My grandfather also kept a log for people to sign — that was popular back then. I hate to say it, but it was kind of like when you go to a wake and you sign your name. That log was kept from about 1944 to 1953, and there are some crazy names in there, like Marilyn Monroe, Jackie Gleason, Sammy Davis Jr. — it was a who’s who from back in the day.

Sinatra and Sammy Davis Jr. at Patsy’s

Christian Kneedler, Manager and Maître d’ of Dan Tana’s: We opened in 1964, and in the beginning, the artwork on the walls was mostly Dan Tana’s ex-wife’s art. Then more photos came onto the walls around the 1970s and 1980s. We’ve got Harry Dean Stanton up there, James Gandolfini, James Woods, George Clooney, Tom Selleck, the cast of Dynasty, Dabney Coleman — he’s on the menu too, because one of the dishes is named after him. 

Dabney Coleman at Dan Tana’s with bartender Michael Gotovac

Chiara Cuomo, Co-owner of Il Vero Alfredo: It’s not very common in Italy for restaurants to have photos on the walls, but for us, it’s a tradition. It was started by my great grandfather, Alfredo Di Lelio. Around 1930, it was suggested to him to start the tradition by his friend, the great Italian actor Ettore Petrolini. He suggested that Alfredo put pictures on the walls of all the celebrities that came to the restaurant, and they could come back again to see their picture.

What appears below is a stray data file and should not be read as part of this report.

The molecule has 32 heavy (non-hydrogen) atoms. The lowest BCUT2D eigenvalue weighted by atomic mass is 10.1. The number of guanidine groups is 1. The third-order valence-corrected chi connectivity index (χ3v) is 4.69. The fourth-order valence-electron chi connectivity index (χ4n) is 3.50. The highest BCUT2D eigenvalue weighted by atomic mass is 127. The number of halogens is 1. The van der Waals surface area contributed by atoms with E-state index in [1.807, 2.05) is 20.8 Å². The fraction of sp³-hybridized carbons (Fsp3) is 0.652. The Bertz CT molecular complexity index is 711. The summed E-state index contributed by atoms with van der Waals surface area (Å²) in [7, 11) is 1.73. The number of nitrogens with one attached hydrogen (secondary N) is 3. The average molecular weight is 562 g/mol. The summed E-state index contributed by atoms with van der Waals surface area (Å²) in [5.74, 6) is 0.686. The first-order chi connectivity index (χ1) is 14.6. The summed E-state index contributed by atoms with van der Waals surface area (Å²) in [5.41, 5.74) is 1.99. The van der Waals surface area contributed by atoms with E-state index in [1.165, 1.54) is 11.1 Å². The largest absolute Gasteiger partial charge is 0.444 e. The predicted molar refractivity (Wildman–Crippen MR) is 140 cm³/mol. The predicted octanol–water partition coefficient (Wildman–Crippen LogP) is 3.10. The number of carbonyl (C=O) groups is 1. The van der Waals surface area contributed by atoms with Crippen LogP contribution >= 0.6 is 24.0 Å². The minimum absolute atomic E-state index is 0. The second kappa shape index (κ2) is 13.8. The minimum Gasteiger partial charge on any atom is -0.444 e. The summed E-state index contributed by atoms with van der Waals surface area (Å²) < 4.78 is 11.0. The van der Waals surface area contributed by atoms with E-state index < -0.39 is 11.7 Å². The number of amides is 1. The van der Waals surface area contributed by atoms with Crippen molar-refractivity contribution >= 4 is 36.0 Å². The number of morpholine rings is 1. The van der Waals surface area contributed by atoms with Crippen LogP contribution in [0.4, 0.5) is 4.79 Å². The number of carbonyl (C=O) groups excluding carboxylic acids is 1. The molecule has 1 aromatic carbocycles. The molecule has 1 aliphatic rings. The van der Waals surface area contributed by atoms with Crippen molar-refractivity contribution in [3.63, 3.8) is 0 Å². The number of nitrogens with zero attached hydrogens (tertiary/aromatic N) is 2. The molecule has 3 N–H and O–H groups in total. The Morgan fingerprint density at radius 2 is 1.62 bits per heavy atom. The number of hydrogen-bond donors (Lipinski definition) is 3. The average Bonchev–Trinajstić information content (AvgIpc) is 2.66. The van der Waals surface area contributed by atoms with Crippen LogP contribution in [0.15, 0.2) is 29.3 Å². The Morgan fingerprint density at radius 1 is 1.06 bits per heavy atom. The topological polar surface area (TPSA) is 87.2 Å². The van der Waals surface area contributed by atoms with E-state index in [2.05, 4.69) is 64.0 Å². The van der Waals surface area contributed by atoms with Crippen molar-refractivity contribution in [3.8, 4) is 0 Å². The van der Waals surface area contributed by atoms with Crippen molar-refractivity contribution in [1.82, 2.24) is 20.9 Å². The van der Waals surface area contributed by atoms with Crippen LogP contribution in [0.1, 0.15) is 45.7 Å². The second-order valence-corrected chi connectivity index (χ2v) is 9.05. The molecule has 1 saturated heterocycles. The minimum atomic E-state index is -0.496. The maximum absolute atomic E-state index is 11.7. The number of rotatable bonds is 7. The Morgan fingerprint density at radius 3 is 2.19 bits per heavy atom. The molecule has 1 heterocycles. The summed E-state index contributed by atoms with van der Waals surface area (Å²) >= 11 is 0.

On Just How Many Photos They Have

Scognamillo: I’d say there’s about 100 hanging up. We ran out of room on the walls a while ago. We have to cycle them, especially if someone comes in that hasn’t been here for a while. If their picture isn’t there, they get mad. Some will always be there, like Jackie Gleason, Dean Martin and the rest of the Rat Pack. 

Kneedler: For us, it’s a mixed bag of artwork, posters, photos and jerseys, but if we’re talking just photos, I’d say we have at least 50. It’s part of the history of the place. 

One of the walls at Dan Tana’s

Cuomo: At the moment, we have 408 photos on our walls, and more in the archive. We’re in the historic registry, so I just had to count them for that.

James Stewart with Alfredo Di Lelio at Il Vero Alfredo